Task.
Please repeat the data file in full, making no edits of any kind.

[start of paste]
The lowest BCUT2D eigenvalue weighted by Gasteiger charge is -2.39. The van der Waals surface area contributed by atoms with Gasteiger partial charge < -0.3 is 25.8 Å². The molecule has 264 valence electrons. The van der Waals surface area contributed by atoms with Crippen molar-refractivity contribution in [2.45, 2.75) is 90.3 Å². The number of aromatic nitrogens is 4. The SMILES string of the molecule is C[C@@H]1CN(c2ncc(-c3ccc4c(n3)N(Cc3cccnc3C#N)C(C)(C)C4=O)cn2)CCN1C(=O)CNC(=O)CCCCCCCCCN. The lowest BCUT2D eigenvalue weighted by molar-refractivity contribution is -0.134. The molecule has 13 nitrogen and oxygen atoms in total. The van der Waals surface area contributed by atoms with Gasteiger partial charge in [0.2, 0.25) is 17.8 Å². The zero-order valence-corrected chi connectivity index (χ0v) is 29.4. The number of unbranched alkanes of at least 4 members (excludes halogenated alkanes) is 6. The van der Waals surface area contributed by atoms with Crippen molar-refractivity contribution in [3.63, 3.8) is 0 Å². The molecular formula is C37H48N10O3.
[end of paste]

The lowest BCUT2D eigenvalue weighted by Gasteiger charge is -2.39. The van der Waals surface area contributed by atoms with Gasteiger partial charge < -0.3 is 25.8 Å². The molecule has 264 valence electrons. The van der Waals surface area contributed by atoms with Crippen molar-refractivity contribution in [2.45, 2.75) is 90.3 Å². The number of aromatic nitrogens is 4. The SMILES string of the molecule is C[C@@H]1CN(c2ncc(-c3ccc4c(n3)N(Cc3cccnc3C#N)C(C)(C)C4=O)cn2)CCN1C(=O)CNC(=O)CCCCCCCCCN. The lowest BCUT2D eigenvalue weighted by molar-refractivity contribution is -0.134. The molecule has 13 nitrogen and oxygen atoms in total. The van der Waals surface area contributed by atoms with Gasteiger partial charge in [0.2, 0.25) is 17.8 Å². The zero-order valence-corrected chi connectivity index (χ0v) is 29.4. The number of unbranched alkanes of at least 4 members (excludes halogenated alkanes) is 6. The van der Waals surface area contributed by atoms with Crippen molar-refractivity contribution in [3.63, 3.8) is 0 Å². The molecular formula is C37H48N10O3.